copyright Bill Widener 2000

Sports Fan

Dear Ace,

I want to let you know how much I enjoyed Jeff Zurcher's article, "Red Smith & Uncle Gene" in the September 14 copy of Ace [sportspeak]. My condolences to Jeff, and congratulations on this deeply touching first article.

Mark Bridges

Georgetown, Ky

Regarding the 9-21-2000 sportspeak column on Booby - oops, I mean Bobby - Knight, I must voice disagreement on a few points of Mr. Zurcher's.

1. Unlike Knight, Machiavelli was the epitome of diplomacy; 2. Although he suggests that Knight had the qualities of "generosity, compassion, humor and discipline," this is, at least, debatable.

Most of us can have no idea whether Knight exhibited the first two of these qualities privately, but the only humor I've ever seen him convey is bitter sarcasm. As for discipline, if he had any, he would also still have a job; 3. Finally, the suggestion that his record of winning somehow puts Knight's monomaniacal coaching style in a different light carries a hint of the self-justification that bullies/tyrants always seek and which at its worst, has given us such pathetic excuses as, "At least Mussolini made the trains run on time," and "I was just doing my job."

Darryl Weaver


Not an ad...

Dear Ace,

Your smug tag on the 9/7 letter about WRVG ["Is it an ad? Is it a letter?," Sep 7, Letters] confirms how badly you missed the mark in your 8/31 article about morning radio in Lexington [InMediaRes, August 31]. The letter was not an ad; Ms Belleville was trying to politely say what I will now spell out since you didn't get it the first time.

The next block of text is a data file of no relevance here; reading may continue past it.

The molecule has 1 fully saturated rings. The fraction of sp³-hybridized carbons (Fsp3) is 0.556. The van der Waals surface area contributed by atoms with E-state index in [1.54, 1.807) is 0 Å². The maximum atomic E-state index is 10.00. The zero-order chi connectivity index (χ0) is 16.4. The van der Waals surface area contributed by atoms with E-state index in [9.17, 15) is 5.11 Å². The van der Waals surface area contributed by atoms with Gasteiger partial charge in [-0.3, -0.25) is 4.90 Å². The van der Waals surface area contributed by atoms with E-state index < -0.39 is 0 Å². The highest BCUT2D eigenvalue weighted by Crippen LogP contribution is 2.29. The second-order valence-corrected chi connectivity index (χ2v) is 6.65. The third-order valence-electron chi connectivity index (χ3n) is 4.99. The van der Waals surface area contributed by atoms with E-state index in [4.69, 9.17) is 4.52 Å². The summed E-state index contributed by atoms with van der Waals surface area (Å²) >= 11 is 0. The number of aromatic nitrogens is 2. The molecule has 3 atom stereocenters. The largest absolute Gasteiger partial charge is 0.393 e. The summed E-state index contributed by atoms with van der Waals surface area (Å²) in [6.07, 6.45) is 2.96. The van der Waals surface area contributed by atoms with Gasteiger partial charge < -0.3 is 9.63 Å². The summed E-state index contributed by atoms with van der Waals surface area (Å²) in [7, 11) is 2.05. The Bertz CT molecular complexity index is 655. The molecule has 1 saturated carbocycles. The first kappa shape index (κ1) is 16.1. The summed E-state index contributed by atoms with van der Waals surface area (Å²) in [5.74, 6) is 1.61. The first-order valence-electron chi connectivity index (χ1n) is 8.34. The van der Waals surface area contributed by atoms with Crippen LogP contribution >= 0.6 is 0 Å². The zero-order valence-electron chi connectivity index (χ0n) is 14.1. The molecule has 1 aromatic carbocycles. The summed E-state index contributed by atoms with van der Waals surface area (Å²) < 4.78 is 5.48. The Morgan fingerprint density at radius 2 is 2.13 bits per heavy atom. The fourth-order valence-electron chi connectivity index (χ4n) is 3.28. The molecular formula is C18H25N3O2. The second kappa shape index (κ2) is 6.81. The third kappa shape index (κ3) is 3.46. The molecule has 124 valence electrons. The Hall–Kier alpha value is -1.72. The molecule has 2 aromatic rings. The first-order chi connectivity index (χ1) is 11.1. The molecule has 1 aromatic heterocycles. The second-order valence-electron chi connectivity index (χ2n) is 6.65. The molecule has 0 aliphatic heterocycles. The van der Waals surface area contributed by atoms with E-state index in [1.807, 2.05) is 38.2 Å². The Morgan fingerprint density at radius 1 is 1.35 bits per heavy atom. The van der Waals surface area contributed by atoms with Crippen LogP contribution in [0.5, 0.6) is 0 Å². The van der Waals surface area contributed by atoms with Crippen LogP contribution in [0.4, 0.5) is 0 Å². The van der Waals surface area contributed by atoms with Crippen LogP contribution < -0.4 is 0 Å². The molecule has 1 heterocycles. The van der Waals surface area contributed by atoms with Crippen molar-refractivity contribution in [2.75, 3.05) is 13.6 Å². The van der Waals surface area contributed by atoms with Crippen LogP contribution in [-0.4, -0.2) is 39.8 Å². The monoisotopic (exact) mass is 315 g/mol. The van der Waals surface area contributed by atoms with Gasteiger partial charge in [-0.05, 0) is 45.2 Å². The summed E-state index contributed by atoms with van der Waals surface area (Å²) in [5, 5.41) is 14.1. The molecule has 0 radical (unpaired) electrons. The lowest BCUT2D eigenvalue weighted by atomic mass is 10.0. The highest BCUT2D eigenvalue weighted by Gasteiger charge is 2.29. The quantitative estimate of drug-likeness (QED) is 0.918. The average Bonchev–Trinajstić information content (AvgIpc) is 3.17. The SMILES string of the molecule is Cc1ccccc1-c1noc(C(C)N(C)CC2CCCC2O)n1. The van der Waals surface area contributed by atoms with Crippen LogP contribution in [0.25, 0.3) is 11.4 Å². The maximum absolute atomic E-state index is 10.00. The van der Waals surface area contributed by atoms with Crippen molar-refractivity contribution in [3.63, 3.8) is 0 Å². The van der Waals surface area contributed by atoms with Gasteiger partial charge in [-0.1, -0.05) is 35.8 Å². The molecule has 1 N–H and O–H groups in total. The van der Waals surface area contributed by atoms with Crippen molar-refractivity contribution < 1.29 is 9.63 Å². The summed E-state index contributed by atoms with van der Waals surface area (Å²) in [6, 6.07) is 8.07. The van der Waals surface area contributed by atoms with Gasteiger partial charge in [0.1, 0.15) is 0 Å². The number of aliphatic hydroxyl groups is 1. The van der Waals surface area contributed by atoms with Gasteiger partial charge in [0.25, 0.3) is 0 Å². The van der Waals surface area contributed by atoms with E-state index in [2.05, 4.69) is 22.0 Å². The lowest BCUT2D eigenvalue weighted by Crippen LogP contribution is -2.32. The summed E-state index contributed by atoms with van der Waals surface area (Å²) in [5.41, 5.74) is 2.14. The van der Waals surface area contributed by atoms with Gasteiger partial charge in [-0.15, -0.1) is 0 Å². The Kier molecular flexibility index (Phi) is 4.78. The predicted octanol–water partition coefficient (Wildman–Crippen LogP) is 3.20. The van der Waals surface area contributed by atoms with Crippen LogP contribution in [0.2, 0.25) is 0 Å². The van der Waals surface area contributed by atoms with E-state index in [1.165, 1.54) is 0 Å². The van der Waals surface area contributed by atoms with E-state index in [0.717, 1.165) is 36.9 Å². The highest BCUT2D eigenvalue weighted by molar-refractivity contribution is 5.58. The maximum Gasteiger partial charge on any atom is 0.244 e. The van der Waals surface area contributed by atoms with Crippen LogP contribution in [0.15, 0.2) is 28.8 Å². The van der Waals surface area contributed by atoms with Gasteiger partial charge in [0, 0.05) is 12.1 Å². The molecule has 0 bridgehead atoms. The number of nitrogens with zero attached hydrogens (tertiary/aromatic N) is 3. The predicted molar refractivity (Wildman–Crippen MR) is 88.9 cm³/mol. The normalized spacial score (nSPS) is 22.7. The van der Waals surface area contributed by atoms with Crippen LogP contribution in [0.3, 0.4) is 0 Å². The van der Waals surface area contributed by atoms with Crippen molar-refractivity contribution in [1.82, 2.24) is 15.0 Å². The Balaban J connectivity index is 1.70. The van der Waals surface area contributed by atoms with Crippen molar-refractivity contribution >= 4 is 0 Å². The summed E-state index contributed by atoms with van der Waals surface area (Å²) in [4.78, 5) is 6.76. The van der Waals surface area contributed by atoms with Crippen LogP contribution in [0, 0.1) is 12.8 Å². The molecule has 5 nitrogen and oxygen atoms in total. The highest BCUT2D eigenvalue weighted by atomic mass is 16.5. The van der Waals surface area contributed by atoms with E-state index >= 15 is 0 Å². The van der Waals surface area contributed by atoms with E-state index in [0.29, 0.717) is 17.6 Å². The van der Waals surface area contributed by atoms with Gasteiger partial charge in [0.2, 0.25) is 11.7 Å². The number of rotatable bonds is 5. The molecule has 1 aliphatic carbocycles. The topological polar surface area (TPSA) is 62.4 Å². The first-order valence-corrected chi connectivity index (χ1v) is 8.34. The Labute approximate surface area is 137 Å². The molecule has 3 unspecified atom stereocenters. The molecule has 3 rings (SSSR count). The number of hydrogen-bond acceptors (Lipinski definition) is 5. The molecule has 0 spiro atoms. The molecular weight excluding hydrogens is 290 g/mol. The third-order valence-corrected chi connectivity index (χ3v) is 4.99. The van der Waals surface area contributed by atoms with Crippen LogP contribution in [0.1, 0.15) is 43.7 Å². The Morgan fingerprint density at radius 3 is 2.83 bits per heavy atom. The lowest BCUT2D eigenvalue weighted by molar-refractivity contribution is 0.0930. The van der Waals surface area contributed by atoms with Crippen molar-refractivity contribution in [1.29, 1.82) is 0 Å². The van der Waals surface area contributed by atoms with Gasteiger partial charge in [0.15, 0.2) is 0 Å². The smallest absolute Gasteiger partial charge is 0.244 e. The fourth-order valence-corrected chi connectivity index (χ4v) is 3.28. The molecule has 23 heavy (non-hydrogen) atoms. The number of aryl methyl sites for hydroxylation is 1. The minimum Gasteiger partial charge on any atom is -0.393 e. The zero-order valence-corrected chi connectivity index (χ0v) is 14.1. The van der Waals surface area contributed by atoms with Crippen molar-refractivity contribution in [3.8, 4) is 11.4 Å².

I agree that corporate radio homogenizes programming and that the syndicated fare is imaginatively challenged at best, and that WRFL and Mr. Friendly deserve congratulations for their new morning show. However, Robinson bafflingly failed to mention the most obvious standout exception on the air.

Tom Martin's "Early World" on WRVG 89.9FM has for the last two years answered these criticisms.

(Incidentally, Martin scooped you six months ago when he reported on a more thorough article about conglomerate radio in the Kentucky Enquirer.) Immune from the typical journalist's schizophrenic fear of advocacy, Martin constantly reports on the Central Kentucky community and the people, organizations, and events that make it and work to keep it special.

Urban renewal, music and arts, education, science and literature are topics on "Early World," and the intelligent blend of real jazz, blues, bluegrass, folk, and Americana music makes one want to set one's alarm thirty minutes earlier.

It's more than disappointing that your article on radio failed to mention the station that won your own reader poll [Best of Lex, July 27]! Wake up! When you do an important story on this community, research it! Maybe if you listen to "Early World" you'll be better informed next time.

M. Boso


What's next on the Ace letters page? Mail from the record stores about some sale, disguised as "commentary" on Chris Webb's latest CD review??

I'm not surprised some "listener" would write Ace a letter bashing WUKY and promoting WRVG [Letters, Sep 7], but I am surprised you would print it.